Notes RNA and DNA - Notes RNA and DNA Background: In the...

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Notes RNA and DNA Background: In the 1950s, monumental race in the scientific community was run between to research groups striving for the same goal, determining the structure of DNA. Dr. Watson and Dr. Crick head a lab in England while Linus Pauling ran his group at Cal-Tech. Watson and Crick where very intimidated by Pauling, he had just won the 1954 Nobel Prize in chemistry. They were David and Pauling was Goliath. Like David, Watson and Crick won. And like David’s slaying of Goliath, Watson and Crick used a tactic unfamiliar to Pauling. They were not releasing their findings. While Pauling regularly published his findings, which Watson and Crick led them to their structure of DNA. They ensured the only people they spoke of about their research would not be talking to anyone in Pauling’s group. Yes, scientist are people too and they can play dirty. If you don’t think they played dirty read their book, “The Double Helix” written by Dr. James D. Watson. For all organisms, DNA, deoxyribonucleic acid, is composed of the same components. The components of DNA are sequenced a specific side-by-side arrangements termed base pairs, along the DNA strands. This order blueprints the exact instructions required to create a particular organism with its own unique traits. A genome is an organism’s complete set of DNA. Genomes vary widely in their number of base pairs. The smallest known genome for an organism, a bacteria, contains about 600,000 base pairs. The human genome consists of approximately 3 billion base pairs. All the cells in a the human body contain the genome, except for mature red blood cells. DNA in the human genome is arranged into 24 distinct chromosomes. 22 of which are found in all human, the last two are gender specific. Each chromosome is a physically separate molecule that ranges in length from roughly 50 million to 250 million base pairs. A chromosome is large enough to be viewed with an electron microscope, the figure on the left in the picture below is a chromosome. The chromosomes are divided into sections which determine each specific trait an organism exhibits. The genes are specific sequences of bases that encode instructions on how to make proteins. It is estimated that there are 30 – 40 thousand genes. Oddly, of the 3 billion base pairs in the genome, the genes comprise only about 2%, or 60 million of the base pairs. The remaining non-coded regions functions may include structural support and the what-where- when and number of proteins made. DNA and genes seem to get all the publicity, but remember they are the blue prints, they don’t actually do anything other than store information. The proteins that the genes create are responsible for performing most life functions. The picture below shows an overall view of the steps from Chromosome to DNA to gene to base pair sequence to amino acid sequence to protein.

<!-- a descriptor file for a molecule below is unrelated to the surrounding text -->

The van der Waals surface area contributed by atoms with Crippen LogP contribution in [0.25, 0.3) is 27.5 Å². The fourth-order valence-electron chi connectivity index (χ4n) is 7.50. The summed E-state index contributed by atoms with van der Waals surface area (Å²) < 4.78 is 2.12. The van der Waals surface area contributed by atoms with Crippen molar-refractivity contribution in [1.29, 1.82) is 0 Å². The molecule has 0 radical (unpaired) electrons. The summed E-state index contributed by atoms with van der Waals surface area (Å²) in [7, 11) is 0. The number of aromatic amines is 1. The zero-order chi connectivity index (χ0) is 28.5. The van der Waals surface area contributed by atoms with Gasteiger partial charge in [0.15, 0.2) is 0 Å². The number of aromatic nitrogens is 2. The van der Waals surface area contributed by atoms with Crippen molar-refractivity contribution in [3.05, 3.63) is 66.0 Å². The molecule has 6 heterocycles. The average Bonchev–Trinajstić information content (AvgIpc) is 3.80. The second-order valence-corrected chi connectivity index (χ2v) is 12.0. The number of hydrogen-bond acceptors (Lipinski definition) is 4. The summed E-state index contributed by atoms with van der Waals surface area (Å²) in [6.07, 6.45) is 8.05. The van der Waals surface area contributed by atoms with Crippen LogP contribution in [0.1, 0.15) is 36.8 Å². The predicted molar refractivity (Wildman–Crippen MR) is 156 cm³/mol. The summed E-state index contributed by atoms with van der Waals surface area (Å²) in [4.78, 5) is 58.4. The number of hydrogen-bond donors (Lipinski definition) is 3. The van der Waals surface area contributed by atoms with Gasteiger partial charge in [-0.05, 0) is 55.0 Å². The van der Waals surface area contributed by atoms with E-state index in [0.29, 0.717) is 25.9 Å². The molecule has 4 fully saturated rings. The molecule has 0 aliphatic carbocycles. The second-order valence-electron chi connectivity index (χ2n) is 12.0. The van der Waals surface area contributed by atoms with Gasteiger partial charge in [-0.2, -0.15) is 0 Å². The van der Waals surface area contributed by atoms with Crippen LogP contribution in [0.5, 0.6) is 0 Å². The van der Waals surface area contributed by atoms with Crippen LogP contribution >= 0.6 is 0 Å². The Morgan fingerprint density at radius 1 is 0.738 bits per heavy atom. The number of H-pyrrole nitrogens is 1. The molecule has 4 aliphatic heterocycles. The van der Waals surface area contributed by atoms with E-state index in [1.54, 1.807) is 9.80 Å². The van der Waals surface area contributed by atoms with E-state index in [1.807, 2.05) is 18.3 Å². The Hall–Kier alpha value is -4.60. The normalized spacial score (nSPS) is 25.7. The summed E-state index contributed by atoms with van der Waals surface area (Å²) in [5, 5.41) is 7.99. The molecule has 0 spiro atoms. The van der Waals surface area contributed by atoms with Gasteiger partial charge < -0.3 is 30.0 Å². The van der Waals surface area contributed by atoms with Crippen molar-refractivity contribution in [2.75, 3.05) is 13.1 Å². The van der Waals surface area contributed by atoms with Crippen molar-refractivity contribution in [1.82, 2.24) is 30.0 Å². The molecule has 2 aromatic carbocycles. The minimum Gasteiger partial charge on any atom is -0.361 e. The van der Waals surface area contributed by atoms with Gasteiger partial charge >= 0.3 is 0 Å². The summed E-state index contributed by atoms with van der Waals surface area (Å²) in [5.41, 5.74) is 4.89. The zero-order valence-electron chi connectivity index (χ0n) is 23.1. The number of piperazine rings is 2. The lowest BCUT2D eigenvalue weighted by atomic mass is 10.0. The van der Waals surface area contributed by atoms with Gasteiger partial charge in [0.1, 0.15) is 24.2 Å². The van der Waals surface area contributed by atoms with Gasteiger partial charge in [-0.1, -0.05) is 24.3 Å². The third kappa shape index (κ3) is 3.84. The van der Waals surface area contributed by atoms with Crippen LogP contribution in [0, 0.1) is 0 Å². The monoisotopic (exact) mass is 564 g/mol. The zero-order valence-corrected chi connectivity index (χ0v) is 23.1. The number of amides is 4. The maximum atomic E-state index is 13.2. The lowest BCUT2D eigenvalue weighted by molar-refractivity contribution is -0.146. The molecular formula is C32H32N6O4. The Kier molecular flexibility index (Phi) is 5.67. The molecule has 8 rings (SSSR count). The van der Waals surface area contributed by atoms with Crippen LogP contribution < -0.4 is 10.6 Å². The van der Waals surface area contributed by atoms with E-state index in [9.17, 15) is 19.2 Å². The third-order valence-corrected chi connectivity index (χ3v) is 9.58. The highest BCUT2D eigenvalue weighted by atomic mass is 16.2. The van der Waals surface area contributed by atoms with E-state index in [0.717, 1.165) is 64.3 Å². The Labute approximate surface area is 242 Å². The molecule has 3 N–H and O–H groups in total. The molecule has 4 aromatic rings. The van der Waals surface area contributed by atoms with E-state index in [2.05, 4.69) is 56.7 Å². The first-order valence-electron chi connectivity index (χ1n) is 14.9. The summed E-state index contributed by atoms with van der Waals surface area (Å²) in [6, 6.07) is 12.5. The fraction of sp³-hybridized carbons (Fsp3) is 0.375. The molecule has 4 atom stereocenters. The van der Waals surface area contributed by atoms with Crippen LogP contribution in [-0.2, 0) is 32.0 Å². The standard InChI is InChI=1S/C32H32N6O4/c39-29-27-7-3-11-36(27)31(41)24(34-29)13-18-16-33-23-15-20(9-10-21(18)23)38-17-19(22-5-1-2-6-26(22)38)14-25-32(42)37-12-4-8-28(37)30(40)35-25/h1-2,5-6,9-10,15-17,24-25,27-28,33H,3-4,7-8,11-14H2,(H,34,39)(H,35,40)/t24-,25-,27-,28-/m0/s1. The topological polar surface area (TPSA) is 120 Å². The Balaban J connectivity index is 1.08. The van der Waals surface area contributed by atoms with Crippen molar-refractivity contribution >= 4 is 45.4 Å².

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Picture of Human Chromosomes
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Components of DNA and RNA: Bases: heterocyclic rings purine pyrimidine C 5 H 4 N 4 C 4 H 4 N 2 N N N N H 1 2 3 4 5 6 7 8 9 N N 1 2 3 4 5 6 These four bases are found in DNA.
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This note was uploaded on 04/19/2010 for the course CHEMSITRY CH 106 taught by Professor Kovacich during the Spring '10 term at Portland CC.

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Notes RNA and DNA - Notes RNA and DNA Background: In the...

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